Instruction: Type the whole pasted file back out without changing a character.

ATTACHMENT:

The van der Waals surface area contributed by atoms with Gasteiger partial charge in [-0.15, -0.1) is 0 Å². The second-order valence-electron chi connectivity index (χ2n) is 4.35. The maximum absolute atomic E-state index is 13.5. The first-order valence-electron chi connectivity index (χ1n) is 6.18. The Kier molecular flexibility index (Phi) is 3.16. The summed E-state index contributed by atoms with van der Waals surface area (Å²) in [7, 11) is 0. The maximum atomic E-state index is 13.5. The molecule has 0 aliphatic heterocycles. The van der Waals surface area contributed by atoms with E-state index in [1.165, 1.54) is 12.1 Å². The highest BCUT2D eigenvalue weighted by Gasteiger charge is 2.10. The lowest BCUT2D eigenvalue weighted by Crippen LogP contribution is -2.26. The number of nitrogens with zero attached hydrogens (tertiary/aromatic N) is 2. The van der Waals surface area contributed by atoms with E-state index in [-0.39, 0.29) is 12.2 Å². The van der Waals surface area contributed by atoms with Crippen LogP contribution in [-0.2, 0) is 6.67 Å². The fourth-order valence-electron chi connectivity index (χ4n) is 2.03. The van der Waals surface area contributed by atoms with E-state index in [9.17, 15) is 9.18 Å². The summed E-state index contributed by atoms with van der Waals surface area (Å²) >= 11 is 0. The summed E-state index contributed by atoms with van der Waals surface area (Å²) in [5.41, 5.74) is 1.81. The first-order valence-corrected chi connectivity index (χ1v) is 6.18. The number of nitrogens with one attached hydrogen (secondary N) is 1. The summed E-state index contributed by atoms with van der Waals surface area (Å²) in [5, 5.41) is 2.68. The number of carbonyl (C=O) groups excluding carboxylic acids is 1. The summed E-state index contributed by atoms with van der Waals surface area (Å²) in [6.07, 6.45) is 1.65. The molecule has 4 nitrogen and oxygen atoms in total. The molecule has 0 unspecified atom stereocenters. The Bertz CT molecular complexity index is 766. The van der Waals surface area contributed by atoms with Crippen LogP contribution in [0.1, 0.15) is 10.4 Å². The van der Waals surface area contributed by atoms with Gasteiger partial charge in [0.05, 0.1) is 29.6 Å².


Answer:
The van der Waals surface area contributed by atoms with Gasteiger partial charge in [-0.15, -0.1) is 0 Å². The second-order valence-electron chi connectivity index (χ2n) is 4.35. The maximum absolute atomic E-state index is 13.5. The first-order valence-electron chi connectivity index (χ1n) is 6.18. The Kier molecular flexibility index (Phi) is 3.16. The summed E-state index contributed by atoms with van der Waals surface area (Å²) in [7, 11) is 0. The maximum atomic E-state index is 13.5. The molecule has 0 aliphatic heterocycles. The van der Waals surface area contributed by atoms with E-state index in [1.165, 1.54) is 12.1 Å². The highest BCUT2D eigenvalue weighted by Gasteiger charge is 2.10. The lowest BCUT2D eigenvalue weighted by Crippen LogP contribution is -2.26. The number of nitrogens with zero attached hydrogens (tertiary/aromatic N) is 2. The van der Waals surface area contributed by atoms with E-state index in [-0.39, 0.29) is 12.2 Å². The van der Waals surface area contributed by atoms with Crippen LogP contribution in [-0.2, 0) is 6.67 Å². The fourth-order valence-electron chi connectivity index (χ4n) is 2.03. The van der Waals surface area contributed by atoms with E-state index in [9.17, 15) is 9.18 Å². The summed E-state index contributed by atoms with van der Waals surface area (Å²) >= 11 is 0. The summed E-state index contributed by atoms with van der Waals surface area (Å²) in [5.41, 5.74) is 1.81. The first-order valence-corrected chi connectivity index (χ1v) is 6.18. The number of nitrogens with one attached hydrogen (secondary N) is 1. The summed E-state index contributed by atoms with van der Waals surface area (Å²) in [5, 5.41) is 2.68. The number of carbonyl (C=O) groups excluding carboxylic acids is 1. The summed E-state index contributed by atoms with van der Waals surface area (Å²) in [6.07, 6.45) is 1.65. The molecule has 4 nitrogen and oxygen atoms in total. The molecule has 0 unspecified atom stereocenters. The Bertz CT molecular complexity index is 766. The van der Waals surface area contributed by atoms with Crippen LogP contribution in [0.1, 0.15) is 10.4 Å². The van der Waals surface area contributed by atoms with Gasteiger partial charge in [0.05, 0.1) is 29.6 Å².